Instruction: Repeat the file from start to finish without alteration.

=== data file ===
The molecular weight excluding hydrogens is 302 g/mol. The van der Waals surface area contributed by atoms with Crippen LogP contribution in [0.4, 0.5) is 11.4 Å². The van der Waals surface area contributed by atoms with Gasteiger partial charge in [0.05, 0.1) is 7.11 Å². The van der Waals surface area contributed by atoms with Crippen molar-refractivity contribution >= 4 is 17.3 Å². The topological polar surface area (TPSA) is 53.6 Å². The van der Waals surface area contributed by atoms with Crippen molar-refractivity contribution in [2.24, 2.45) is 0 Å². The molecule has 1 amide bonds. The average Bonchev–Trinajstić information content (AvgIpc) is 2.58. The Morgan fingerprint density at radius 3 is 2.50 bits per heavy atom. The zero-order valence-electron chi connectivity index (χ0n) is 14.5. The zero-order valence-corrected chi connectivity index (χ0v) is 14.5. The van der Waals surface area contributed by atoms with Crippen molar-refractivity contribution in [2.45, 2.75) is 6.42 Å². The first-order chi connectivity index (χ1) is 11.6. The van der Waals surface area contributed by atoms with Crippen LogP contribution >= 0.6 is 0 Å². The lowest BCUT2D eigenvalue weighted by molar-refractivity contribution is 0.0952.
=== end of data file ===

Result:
The molecular weight excluding hydrogens is 302 g/mol. The van der Waals surface area contributed by atoms with Crippen LogP contribution in [0.4, 0.5) is 11.4 Å². The van der Waals surface area contributed by atoms with Gasteiger partial charge in [0.05, 0.1) is 7.11 Å². The van der Waals surface area contributed by atoms with Crippen molar-refractivity contribution >= 4 is 17.3 Å². The topological polar surface area (TPSA) is 53.6 Å². The van der Waals surface area contributed by atoms with Crippen molar-refractivity contribution in [2.24, 2.45) is 0 Å². The molecule has 1 amide bonds. The average Bonchev–Trinajstić information content (AvgIpc) is 2.58. The Morgan fingerprint density at radius 3 is 2.50 bits per heavy atom. The zero-order valence-electron chi connectivity index (χ0n) is 14.5. The zero-order valence-corrected chi connectivity index (χ0v) is 14.5. The van der Waals surface area contributed by atoms with Crippen molar-refractivity contribution in [2.45, 2.75) is 6.42 Å². The first-order chi connectivity index (χ1) is 11.6. The van der Waals surface area contributed by atoms with Crippen LogP contribution >= 0.6 is 0 Å². The lowest BCUT2D eigenvalue weighted by molar-refractivity contribution is 0.0952.